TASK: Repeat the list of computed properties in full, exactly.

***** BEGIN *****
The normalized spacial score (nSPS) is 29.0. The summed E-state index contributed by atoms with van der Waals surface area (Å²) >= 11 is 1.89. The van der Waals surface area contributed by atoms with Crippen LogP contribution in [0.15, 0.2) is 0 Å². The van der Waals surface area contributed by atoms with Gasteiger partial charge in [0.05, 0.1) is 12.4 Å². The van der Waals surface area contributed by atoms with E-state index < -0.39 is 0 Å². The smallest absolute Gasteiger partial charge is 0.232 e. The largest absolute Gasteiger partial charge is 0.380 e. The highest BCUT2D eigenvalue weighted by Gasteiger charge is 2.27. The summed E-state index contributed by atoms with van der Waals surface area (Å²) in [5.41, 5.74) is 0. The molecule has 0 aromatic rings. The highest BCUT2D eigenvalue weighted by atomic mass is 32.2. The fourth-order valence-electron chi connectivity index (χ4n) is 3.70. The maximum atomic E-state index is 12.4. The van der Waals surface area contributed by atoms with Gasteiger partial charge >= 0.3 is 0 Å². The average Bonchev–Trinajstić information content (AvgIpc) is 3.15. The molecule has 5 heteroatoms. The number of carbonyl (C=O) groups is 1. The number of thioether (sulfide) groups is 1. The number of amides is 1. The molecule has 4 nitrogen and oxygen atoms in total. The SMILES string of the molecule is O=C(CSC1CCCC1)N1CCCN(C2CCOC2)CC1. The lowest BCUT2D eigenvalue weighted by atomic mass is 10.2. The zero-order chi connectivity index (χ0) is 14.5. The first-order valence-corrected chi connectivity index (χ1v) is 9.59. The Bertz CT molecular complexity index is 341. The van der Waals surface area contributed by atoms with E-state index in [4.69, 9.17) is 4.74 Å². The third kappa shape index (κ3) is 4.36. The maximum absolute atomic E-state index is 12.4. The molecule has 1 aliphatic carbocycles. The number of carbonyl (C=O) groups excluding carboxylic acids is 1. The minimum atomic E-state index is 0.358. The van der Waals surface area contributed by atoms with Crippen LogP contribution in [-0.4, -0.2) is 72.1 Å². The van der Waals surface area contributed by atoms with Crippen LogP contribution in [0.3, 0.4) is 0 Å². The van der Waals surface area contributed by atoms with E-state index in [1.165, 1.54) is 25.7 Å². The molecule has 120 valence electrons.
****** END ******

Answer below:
The normalized spacial score (nSPS) is 29.0. The summed E-state index contributed by atoms with van der Waals surface area (Å²) >= 11 is 1.89. The van der Waals surface area contributed by atoms with Crippen LogP contribution in [0.15, 0.2) is 0 Å². The van der Waals surface area contributed by atoms with Gasteiger partial charge in [0.05, 0.1) is 12.4 Å². The van der Waals surface area contributed by atoms with E-state index < -0.39 is 0 Å². The smallest absolute Gasteiger partial charge is 0.232 e. The largest absolute Gasteiger partial charge is 0.380 e. The highest BCUT2D eigenvalue weighted by Gasteiger charge is 2.27. The summed E-state index contributed by atoms with van der Waals surface area (Å²) in [5.41, 5.74) is 0. The molecule has 0 aromatic rings. The highest BCUT2D eigenvalue weighted by atomic mass is 32.2. The fourth-order valence-electron chi connectivity index (χ4n) is 3.70. The maximum atomic E-state index is 12.4. The van der Waals surface area contributed by atoms with Gasteiger partial charge >= 0.3 is 0 Å². The average Bonchev–Trinajstić information content (AvgIpc) is 3.15. The molecule has 5 heteroatoms. The number of carbonyl (C=O) groups is 1. The number of thioether (sulfide) groups is 1. The number of amides is 1. The molecule has 4 nitrogen and oxygen atoms in total. The SMILES string of the molecule is O=C(CSC1CCCC1)N1CCCN(C2CCOC2)CC1. The lowest BCUT2D eigenvalue weighted by atomic mass is 10.2. The zero-order chi connectivity index (χ0) is 14.5. The first-order valence-corrected chi connectivity index (χ1v) is 9.59. The Bertz CT molecular complexity index is 341. The van der Waals surface area contributed by atoms with E-state index in [4.69, 9.17) is 4.74 Å². The third kappa shape index (κ3) is 4.36. The maximum absolute atomic E-state index is 12.4. The molecule has 1 aliphatic carbocycles. The number of carbonyl (C=O) groups excluding carboxylic acids is 1. The minimum atomic E-state index is 0.358. The van der Waals surface area contributed by atoms with Crippen LogP contribution in [-0.4, -0.2) is 72.1 Å². The van der Waals surface area contributed by atoms with Crippen LogP contribution in [0.3, 0.4) is 0 Å². The van der Waals surface area contributed by atoms with E-state index in [1.165, 1.54) is 25.7 Å². The molecule has 120 valence electrons.